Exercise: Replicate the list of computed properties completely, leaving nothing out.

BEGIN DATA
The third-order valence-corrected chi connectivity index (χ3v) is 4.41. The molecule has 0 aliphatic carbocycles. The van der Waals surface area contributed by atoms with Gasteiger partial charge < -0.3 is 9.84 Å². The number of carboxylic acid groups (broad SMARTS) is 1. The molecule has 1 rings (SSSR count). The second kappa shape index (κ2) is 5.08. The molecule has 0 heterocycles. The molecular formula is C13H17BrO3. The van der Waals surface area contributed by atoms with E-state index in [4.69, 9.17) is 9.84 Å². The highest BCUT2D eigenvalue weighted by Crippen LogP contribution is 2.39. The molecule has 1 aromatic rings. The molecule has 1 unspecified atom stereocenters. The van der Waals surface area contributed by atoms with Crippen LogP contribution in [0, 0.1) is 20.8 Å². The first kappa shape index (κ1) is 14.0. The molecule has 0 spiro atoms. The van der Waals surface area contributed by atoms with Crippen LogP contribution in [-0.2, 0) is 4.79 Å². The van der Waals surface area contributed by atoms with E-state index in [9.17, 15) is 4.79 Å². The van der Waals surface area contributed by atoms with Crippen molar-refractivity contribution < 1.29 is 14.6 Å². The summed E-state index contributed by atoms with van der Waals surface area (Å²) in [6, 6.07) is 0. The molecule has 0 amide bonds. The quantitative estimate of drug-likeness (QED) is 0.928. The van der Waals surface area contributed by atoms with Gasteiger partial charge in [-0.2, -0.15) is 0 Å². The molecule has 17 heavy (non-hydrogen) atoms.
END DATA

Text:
The third-order valence-corrected chi connectivity index (χ3v) is 4.41. The molecule has 0 aliphatic carbocycles. The van der Waals surface area contributed by atoms with Gasteiger partial charge < -0.3 is 9.84 Å². The number of carboxylic acid groups (broad SMARTS) is 1. The molecule has 1 rings (SSSR count). The second kappa shape index (κ2) is 5.08. The molecule has 0 heterocycles. The molecular formula is C13H17BrO3. The van der Waals surface area contributed by atoms with E-state index in [4.69, 9.17) is 9.84 Å². The highest BCUT2D eigenvalue weighted by Crippen LogP contribution is 2.39. The molecule has 1 aromatic rings. The molecule has 1 unspecified atom stereocenters. The van der Waals surface area contributed by atoms with Crippen LogP contribution in [0, 0.1) is 20.8 Å². The first kappa shape index (κ1) is 14.0. The molecule has 0 spiro atoms. The van der Waals surface area contributed by atoms with Crippen LogP contribution in [-0.2, 0) is 4.79 Å². The van der Waals surface area contributed by atoms with E-state index in [9.17, 15) is 4.79 Å². The van der Waals surface area contributed by atoms with Crippen molar-refractivity contribution < 1.29 is 14.6 Å². The summed E-state index contributed by atoms with van der Waals surface area (Å²) in [6, 6.07) is 0. The molecule has 0 amide bonds. The quantitative estimate of drug-likeness (QED) is 0.928. The van der Waals surface area contributed by atoms with Gasteiger partial charge in [-0.2, -0.15) is 0 Å². The molecule has 17 heavy (non-hydrogen) atoms.